If you’re a real person with a real life, completing a full-length manuscript is a daunting task. It requires a commitment to the long haul divided into small writing segments.
Observe yourself when you write. What length of time constitutes the "ideal writing session" for you? One hour? How about two thirty-minute blocks with a break in between? Look at your own physical, emotional and mental cycles. When are you most alert, creative and imaginative? If you have a day job and family responsibilities, note the times when you have the fewest demands or distractions. Is it during your lunch hour, before the family gets up, or after the kids go to bed?
Notice both the times you are most creative and the span where you have fewest distractions. Any overlap in the two is your ideal time to write. If there is no relationship between your creative bursts and the actual time you have to write, be practical. Write when you can, not when you feel like it. Use your creative moments to scribble in your journal. Many plots thickened while commuting to work.
I get up early and write for one hour every morning. Regardless of how the rest of the day unfolds, I have written. I literally have to haul myself to the computer. A wise saying tells us to "do the thing and the power will come." I have found that the act of writing brings inspiration, not the other way around. If I waited to write only when inspired, I’d still be on book one.
Even though I have days when I feel like I'm writing gibberish, the overall personal effect of my writing is enjoyment. If it weren't, I'd quit and look for new adventures. Writing is the same as anything else we love—some days are better than others.
Put your writing times on your calendar and give them the same priority you give any other pressing engagement. Schedule your time in comfortable, productive blocks. Yes, I have been known to do the marathon, but I usually wind up with caffeine jitters, a sore back and an overflowing recycle bin. It doesn't pay.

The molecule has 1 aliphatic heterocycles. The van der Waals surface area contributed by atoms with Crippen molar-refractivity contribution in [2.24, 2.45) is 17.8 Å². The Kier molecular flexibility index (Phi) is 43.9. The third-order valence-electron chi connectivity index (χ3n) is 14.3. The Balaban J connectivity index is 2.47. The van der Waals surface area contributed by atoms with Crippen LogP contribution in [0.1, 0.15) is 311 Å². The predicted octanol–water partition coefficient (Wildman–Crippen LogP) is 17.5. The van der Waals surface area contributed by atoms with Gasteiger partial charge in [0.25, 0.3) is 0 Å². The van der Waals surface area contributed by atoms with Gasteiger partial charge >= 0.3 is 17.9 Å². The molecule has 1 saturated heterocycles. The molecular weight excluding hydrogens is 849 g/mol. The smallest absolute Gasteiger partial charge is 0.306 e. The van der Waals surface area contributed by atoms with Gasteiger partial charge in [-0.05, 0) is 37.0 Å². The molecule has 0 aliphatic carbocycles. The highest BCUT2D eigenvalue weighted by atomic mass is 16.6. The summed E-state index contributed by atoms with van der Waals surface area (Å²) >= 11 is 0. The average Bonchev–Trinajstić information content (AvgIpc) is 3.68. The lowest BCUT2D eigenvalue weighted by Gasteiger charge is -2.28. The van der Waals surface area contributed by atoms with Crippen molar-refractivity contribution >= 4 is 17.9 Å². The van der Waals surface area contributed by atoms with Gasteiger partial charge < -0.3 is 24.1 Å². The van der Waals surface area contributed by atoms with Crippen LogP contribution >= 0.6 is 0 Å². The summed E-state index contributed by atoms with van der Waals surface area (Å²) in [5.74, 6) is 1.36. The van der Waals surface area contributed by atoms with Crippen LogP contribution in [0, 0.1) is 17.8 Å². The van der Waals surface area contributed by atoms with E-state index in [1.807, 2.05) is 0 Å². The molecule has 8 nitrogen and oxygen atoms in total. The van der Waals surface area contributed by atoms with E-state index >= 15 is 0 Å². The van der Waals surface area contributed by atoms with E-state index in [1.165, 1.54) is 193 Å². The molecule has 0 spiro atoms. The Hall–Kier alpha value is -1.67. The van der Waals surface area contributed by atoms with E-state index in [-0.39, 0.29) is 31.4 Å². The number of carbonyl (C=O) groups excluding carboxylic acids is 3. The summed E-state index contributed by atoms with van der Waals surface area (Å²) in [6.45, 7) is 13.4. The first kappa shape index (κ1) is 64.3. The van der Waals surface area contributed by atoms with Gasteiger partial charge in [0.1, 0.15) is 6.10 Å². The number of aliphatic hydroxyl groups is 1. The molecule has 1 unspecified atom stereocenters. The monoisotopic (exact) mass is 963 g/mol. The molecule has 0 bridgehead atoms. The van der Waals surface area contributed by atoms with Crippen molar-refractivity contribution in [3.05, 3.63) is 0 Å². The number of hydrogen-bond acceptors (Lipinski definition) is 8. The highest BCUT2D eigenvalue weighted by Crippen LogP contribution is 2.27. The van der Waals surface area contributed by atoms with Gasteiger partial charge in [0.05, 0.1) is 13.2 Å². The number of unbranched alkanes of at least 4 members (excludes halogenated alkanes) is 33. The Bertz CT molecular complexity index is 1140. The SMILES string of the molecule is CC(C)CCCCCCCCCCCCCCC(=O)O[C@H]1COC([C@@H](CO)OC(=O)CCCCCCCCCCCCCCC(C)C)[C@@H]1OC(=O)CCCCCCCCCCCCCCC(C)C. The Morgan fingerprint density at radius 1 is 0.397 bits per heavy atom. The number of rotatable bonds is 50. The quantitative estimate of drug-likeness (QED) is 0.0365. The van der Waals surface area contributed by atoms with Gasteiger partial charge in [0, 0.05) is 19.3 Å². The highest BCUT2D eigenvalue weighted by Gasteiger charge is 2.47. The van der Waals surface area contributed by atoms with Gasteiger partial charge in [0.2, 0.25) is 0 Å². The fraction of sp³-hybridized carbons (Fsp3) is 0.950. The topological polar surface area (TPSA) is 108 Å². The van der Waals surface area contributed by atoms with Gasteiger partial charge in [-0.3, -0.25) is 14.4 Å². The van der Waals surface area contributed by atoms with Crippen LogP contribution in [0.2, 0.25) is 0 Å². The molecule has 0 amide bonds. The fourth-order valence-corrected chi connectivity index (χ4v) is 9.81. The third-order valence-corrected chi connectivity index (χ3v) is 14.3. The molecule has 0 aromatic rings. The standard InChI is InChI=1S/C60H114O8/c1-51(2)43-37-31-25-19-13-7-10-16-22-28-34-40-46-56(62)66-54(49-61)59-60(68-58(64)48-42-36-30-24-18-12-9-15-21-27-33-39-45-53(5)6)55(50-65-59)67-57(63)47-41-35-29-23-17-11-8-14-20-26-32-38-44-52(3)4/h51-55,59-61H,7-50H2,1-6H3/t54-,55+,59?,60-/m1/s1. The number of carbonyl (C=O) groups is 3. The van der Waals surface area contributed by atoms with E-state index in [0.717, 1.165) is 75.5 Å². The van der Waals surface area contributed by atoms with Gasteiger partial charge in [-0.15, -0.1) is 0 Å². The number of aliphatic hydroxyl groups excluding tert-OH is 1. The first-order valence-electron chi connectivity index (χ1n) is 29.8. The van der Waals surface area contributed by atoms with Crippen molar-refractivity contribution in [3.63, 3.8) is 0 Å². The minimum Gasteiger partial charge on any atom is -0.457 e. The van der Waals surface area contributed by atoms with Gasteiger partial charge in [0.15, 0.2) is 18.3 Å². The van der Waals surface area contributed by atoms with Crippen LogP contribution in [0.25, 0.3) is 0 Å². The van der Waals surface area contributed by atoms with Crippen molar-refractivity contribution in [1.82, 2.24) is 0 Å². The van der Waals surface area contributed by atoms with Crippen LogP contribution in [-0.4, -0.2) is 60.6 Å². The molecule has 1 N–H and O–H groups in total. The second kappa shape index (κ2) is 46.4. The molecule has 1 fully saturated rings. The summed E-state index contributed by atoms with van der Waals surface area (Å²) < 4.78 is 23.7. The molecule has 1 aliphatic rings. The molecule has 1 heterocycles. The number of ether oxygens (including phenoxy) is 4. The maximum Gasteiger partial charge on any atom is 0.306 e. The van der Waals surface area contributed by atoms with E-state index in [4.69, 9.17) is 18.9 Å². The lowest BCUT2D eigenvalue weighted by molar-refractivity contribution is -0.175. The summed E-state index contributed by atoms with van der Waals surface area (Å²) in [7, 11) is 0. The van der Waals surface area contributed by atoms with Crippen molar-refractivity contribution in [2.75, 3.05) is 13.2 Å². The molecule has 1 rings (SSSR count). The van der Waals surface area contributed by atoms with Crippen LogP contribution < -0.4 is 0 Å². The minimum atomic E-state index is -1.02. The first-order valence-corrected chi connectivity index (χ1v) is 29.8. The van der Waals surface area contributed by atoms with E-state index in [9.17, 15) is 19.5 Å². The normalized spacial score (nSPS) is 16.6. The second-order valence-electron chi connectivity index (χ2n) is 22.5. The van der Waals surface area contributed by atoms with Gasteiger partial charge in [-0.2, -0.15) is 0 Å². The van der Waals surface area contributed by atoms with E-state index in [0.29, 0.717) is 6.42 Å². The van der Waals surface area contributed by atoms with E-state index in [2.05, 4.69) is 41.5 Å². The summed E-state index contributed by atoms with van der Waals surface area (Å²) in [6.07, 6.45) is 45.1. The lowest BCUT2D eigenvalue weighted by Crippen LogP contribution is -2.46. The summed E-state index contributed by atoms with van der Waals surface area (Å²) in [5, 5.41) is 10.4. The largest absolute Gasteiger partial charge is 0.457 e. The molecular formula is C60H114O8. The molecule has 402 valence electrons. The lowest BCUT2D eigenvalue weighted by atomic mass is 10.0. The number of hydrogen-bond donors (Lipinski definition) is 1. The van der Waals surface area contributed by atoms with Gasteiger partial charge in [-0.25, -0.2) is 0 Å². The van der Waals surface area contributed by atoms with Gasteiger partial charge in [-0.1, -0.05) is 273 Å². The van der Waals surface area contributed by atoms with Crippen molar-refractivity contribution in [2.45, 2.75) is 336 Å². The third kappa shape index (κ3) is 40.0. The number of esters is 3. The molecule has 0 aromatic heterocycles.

If you've grown fond of eating, you can find the time to write and still keep your day job. Become a fierce protector of your writing dates. When your time for writing arrives, use it for writing and not for anything else. Turn off your cell phone, lock your door, and block the instant messages. The laundry, dishes and correspondence can wait as you transform "someday" into now. The only real writing deadline you have is your own death. You are mortal. Start writing today.
Next Issue: The Creative Silence
Christine Jette, RN, BA in psychology, is a Therapeutic Touch practitioner and professional tarot consultant and author of Tarot Shadow Work, Tarot for the Healing Heart and Tarot for All Seasons. (Llewellyn Publications, 2000 / 2001)
Forthcoming books: Writing for the New Age Market (Crossquarter Pub. Group, early 2003) and Professional Tarot: The Business of Reading, Consulting and Teaching (Llewellyn July 2003) www.findingthemuse.com